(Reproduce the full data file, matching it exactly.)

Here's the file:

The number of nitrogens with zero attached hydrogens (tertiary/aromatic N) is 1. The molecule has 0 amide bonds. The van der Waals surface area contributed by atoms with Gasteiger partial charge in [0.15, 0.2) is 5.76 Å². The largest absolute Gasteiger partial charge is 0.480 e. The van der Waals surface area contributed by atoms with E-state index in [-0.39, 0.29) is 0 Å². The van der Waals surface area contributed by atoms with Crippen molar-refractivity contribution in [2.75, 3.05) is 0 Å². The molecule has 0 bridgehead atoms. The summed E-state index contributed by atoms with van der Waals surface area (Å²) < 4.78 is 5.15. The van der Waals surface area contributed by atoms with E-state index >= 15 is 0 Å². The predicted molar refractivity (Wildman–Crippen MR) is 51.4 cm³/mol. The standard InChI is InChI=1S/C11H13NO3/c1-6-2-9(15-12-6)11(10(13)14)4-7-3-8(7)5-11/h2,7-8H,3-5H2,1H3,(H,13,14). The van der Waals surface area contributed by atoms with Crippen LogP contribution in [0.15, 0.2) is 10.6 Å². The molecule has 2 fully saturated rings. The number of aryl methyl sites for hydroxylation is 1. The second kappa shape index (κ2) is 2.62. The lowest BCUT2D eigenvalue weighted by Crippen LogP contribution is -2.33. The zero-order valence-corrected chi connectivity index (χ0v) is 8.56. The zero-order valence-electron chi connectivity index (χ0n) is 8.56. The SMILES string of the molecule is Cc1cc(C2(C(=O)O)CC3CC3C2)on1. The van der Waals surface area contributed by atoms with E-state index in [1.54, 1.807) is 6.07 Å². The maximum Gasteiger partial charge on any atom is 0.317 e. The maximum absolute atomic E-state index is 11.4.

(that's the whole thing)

The number of nitrogens with zero attached hydrogens (tertiary/aromatic N) is 1. The molecule has 0 amide bonds. The van der Waals surface area contributed by atoms with Gasteiger partial charge in [0.15, 0.2) is 5.76 Å². The largest absolute Gasteiger partial charge is 0.480 e. The van der Waals surface area contributed by atoms with E-state index in [-0.39, 0.29) is 0 Å². The van der Waals surface area contributed by atoms with Crippen molar-refractivity contribution in [2.75, 3.05) is 0 Å². The molecule has 0 bridgehead atoms. The summed E-state index contributed by atoms with van der Waals surface area (Å²) < 4.78 is 5.15. The van der Waals surface area contributed by atoms with E-state index >= 15 is 0 Å². The predicted molar refractivity (Wildman–Crippen MR) is 51.4 cm³/mol. The standard InChI is InChI=1S/C11H13NO3/c1-6-2-9(15-12-6)11(10(13)14)4-7-3-8(7)5-11/h2,7-8H,3-5H2,1H3,(H,13,14). The van der Waals surface area contributed by atoms with Crippen LogP contribution in [0.15, 0.2) is 10.6 Å². The molecule has 2 fully saturated rings. The number of aryl methyl sites for hydroxylation is 1. The second kappa shape index (κ2) is 2.62. The lowest BCUT2D eigenvalue weighted by Crippen LogP contribution is -2.33. The zero-order valence-corrected chi connectivity index (χ0v) is 8.56. The zero-order valence-electron chi connectivity index (χ0n) is 8.56. The SMILES string of the molecule is Cc1cc(C2(C(=O)O)CC3CC3C2)on1. The van der Waals surface area contributed by atoms with E-state index in [1.54, 1.807) is 6.07 Å². The maximum Gasteiger partial charge on any atom is 0.317 e. The maximum absolute atomic E-state index is 11.4.